What are the Symptoms of Anxiety?

There are three ways anxiety can manifest itself: Physical Sensations, Psychological Effects and Behavioural Reactions. Anxiety feels different to everyone and the intensity may vary on each occasion but if you are feeling anxious, you will generally experience some, but not necessarily all, of the following:

Physical Sensations

  • Cardiovascular, i.e. increased heartbeat, chest pain, palpitations, blushing

  • Respiratory, i.e. hyperventilation and shortness of breath

  • Neurological, i.e. headaches, lightheadedness, dizziness, sweating, tingling and numbness

  • Gastrointestinal, i.e. dry mouth, nausea, stomach cramps, vomiting, diarrhoea

  • Musculoskeletal, i.e. muscle aches and pains, restlessness, shaking and tremors

Psychological Effects

  • Unrealistic and/or excessive fear, a sense of dread and fear the worst

  • Nervousness, restlessness, worry, feeling on edge

  • Decreased concentration and memory

  • Difficulty making decisions and/or overthinking

  • Mind racing and/or going blank

  • Feeling tense, nervous or unable to relax

  • Confusion, irritability, impatience, anger

  • Tiredness, difficulty falling asleep, sleep disturbances, vivid dreams

  • Unwanted and/or unpleasant repetitive thoughts

  • Needing the toilet more or less often

  • Feeling like the world around you is speeding up or slowing down

  • Feeling judged, thinking other people can “see” your anxiety

Behavioural Reactions

  • Avoidance of situations including school or work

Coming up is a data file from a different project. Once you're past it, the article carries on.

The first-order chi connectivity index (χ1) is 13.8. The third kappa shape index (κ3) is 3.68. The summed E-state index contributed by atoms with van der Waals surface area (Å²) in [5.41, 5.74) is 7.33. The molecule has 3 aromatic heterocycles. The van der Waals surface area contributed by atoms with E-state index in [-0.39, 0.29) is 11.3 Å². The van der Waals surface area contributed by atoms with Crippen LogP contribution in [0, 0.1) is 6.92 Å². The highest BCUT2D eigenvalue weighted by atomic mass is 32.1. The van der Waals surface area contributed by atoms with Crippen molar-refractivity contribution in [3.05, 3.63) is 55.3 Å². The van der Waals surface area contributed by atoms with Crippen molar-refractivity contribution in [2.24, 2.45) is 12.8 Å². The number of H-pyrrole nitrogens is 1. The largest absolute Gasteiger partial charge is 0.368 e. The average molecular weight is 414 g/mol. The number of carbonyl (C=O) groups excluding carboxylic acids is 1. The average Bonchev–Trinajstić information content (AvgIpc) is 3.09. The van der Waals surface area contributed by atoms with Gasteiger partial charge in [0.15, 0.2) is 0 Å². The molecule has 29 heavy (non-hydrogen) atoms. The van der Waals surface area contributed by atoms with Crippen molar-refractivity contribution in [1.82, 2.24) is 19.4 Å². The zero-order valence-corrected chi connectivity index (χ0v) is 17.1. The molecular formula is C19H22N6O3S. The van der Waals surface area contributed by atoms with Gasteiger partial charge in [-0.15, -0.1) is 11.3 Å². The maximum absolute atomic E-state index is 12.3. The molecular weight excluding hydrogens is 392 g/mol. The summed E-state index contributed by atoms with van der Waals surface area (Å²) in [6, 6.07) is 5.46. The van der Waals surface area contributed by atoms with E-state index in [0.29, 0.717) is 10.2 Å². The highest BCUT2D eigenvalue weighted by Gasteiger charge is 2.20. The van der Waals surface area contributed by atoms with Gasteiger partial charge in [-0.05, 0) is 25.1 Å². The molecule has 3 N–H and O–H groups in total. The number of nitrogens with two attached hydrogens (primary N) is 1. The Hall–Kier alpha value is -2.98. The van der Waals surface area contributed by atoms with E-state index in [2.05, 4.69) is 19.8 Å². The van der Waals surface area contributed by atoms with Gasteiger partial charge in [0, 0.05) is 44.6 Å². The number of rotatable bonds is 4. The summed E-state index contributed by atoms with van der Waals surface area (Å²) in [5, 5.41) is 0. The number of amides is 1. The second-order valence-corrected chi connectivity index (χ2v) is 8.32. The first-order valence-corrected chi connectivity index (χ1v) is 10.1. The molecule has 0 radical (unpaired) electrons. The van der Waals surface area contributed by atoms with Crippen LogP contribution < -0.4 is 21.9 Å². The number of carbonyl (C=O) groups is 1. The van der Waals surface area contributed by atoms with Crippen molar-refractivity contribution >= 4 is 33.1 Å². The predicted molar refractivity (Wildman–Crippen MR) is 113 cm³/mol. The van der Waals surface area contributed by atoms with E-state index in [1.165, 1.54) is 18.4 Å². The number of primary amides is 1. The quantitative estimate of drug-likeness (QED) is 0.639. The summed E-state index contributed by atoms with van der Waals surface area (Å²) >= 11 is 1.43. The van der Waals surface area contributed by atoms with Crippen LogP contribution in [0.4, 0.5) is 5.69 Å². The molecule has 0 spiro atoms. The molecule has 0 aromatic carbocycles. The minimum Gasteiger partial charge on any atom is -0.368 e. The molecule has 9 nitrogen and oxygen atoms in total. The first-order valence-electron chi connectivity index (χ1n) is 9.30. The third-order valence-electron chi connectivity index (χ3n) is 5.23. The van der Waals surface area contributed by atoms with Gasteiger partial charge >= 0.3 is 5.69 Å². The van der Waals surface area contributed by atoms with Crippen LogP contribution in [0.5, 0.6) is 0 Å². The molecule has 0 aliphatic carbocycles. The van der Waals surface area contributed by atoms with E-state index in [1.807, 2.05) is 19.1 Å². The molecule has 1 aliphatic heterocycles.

• Repetitive compulsive behaviour

  • Distress in social situations

  • Urges to escape situations

  • Becoming needy or clingy, or avoiding people all together

  • Avoid forming or maintaining relationships

  • Neglecting ourselves and our hygiene

I can remember one of my first anxiety attacks and I thought I was dying. So many sensations flooded my body and my mind, I felt out of control and terrified.
The truth is that we won't die from a panic attack, but it is an extremely scary and unpleasant feeling. We can often feel that no one else can understand how it feels, and that is true because it is different for everyone.

If you find yourself in this situation, recognise where you are. Are you in danger at that very moment? The chances are, you feel fearful and scared and your body has flooded you with adrenaline to help you escape the situation, but the reality is you may be in your own home, a shopping centre or your place of work. There are likely people around you that would help you if you need them to.

If you come across someone having an anxiety attack, remind them they are in a safe place. Tell them you will stay with them until it passes, this is usually no more than 15 minutes, however, it can feel like hours when it is happening to you.

Count their breathing with them, and try and get them to slow their breathing down. When hyperventilating, it is common to feel that you can not fill your lungs with air, but the opposite is often true and we are not breathing out enough, so our lungs don’t have the extra capacity for a deep breath. We take short sharp breaths, but we need to take deep slow breaths instead. This signals to our bodies that we are safe and the panic is over. 

I am not medically trained so will caveat the above by saying that sometimes it might be difficult to work out whether your symptoms are totally related to anxiety, or might be related to a different illness. If you're experiencing any physical symptoms it's best to talk to your GP, so they can check out what may be causing them. 

If anxiety is something you or your loved ones struggle with regularly, then please get in touch to discuss how I can help you. You can book a FREE 45 minute discovery call here